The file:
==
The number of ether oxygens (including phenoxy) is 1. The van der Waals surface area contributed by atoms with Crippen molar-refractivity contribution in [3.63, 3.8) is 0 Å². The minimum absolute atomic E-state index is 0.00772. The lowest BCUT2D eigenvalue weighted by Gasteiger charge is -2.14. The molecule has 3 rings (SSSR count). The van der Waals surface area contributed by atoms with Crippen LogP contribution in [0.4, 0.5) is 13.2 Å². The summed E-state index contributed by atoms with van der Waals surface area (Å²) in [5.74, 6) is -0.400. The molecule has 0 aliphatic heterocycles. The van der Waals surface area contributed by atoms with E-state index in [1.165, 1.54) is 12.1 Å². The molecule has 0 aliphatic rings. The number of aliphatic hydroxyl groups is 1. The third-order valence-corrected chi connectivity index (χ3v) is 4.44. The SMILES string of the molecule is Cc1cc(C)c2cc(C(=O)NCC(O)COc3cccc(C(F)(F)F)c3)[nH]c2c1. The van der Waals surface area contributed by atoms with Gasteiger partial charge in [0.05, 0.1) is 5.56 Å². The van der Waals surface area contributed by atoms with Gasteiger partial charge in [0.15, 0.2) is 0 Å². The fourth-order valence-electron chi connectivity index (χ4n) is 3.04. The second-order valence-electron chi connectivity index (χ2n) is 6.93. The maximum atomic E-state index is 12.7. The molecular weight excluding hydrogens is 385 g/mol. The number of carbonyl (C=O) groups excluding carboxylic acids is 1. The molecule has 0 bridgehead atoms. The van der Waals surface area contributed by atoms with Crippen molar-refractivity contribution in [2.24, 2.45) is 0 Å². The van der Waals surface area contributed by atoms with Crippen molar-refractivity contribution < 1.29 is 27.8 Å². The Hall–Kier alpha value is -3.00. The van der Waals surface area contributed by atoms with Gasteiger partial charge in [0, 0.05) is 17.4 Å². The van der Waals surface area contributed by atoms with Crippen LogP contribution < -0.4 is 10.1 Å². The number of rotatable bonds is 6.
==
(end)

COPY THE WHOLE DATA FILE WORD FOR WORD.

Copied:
The number of ether oxygens (including phenoxy) is 1. The van der Waals surface area contributed by atoms with Crippen molar-refractivity contribution in [3.63, 3.8) is 0 Å². The minimum absolute atomic E-state index is 0.00772. The lowest BCUT2D eigenvalue weighted by Gasteiger charge is -2.14. The molecule has 3 rings (SSSR count). The van der Waals surface area contributed by atoms with Crippen LogP contribution in [0.4, 0.5) is 13.2 Å². The summed E-state index contributed by atoms with van der Waals surface area (Å²) in [5.74, 6) is -0.400. The molecule has 0 aliphatic heterocycles. The van der Waals surface area contributed by atoms with E-state index in [1.165, 1.54) is 12.1 Å². The molecule has 0 aliphatic rings. The number of aliphatic hydroxyl groups is 1. The third-order valence-corrected chi connectivity index (χ3v) is 4.44. The SMILES string of the molecule is Cc1cc(C)c2cc(C(=O)NCC(O)COc3cccc(C(F)(F)F)c3)[nH]c2c1. The van der Waals surface area contributed by atoms with Gasteiger partial charge in [0.05, 0.1) is 5.56 Å². The van der Waals surface area contributed by atoms with Gasteiger partial charge in [0.15, 0.2) is 0 Å². The fourth-order valence-electron chi connectivity index (χ4n) is 3.04. The second-order valence-electron chi connectivity index (χ2n) is 6.93. The maximum atomic E-state index is 12.7. The molecular weight excluding hydrogens is 385 g/mol. The number of carbonyl (C=O) groups excluding carboxylic acids is 1. The molecule has 0 bridgehead atoms. The van der Waals surface area contributed by atoms with Crippen molar-refractivity contribution in [2.24, 2.45) is 0 Å². The van der Waals surface area contributed by atoms with Crippen molar-refractivity contribution < 1.29 is 27.8 Å². The Hall–Kier alpha value is -3.00. The van der Waals surface area contributed by atoms with Gasteiger partial charge in [0, 0.05) is 17.4 Å². The van der Waals surface area contributed by atoms with Crippen LogP contribution < -0.4 is 10.1 Å². The number of rotatable bonds is 6.